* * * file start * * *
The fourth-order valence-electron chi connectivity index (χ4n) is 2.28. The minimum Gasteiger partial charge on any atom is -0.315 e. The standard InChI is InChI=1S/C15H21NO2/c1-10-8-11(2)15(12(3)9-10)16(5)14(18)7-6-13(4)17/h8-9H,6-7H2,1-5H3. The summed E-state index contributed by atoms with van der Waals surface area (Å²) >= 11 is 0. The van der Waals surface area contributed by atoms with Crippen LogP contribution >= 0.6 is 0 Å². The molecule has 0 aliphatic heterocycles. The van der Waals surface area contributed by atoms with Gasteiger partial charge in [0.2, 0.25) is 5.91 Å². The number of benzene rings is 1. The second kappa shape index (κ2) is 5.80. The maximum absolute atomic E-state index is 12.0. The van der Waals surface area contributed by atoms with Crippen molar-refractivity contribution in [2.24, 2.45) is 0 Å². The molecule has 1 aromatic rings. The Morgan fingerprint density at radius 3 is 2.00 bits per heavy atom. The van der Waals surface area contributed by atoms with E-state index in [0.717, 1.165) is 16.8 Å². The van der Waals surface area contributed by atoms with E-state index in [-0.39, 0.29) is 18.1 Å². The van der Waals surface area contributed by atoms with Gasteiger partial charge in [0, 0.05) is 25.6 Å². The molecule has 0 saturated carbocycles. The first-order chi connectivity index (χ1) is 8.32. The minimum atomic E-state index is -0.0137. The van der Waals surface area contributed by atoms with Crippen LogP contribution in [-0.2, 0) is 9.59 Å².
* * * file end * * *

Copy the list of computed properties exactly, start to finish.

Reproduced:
The fourth-order valence-electron chi connectivity index (χ4n) is 2.28. The minimum Gasteiger partial charge on any atom is -0.315 e. The standard InChI is InChI=1S/C15H21NO2/c1-10-8-11(2)15(12(3)9-10)16(5)14(18)7-6-13(4)17/h8-9H,6-7H2,1-5H3. The summed E-state index contributed by atoms with van der Waals surface area (Å²) >= 11 is 0. The van der Waals surface area contributed by atoms with Crippen LogP contribution >= 0.6 is 0 Å². The molecule has 0 aliphatic heterocycles. The van der Waals surface area contributed by atoms with Gasteiger partial charge in [0.2, 0.25) is 5.91 Å². The number of benzene rings is 1. The second kappa shape index (κ2) is 5.80. The maximum absolute atomic E-state index is 12.0. The van der Waals surface area contributed by atoms with Crippen molar-refractivity contribution in [2.24, 2.45) is 0 Å². The molecule has 1 aromatic rings. The Morgan fingerprint density at radius 3 is 2.00 bits per heavy atom. The van der Waals surface area contributed by atoms with E-state index in [0.717, 1.165) is 16.8 Å². The van der Waals surface area contributed by atoms with E-state index in [-0.39, 0.29) is 18.1 Å². The van der Waals surface area contributed by atoms with Gasteiger partial charge in [0, 0.05) is 25.6 Å². The molecule has 0 saturated carbocycles. The first-order chi connectivity index (χ1) is 8.32. The minimum atomic E-state index is -0.0137. The van der Waals surface area contributed by atoms with Crippen LogP contribution in [-0.2, 0) is 9.59 Å².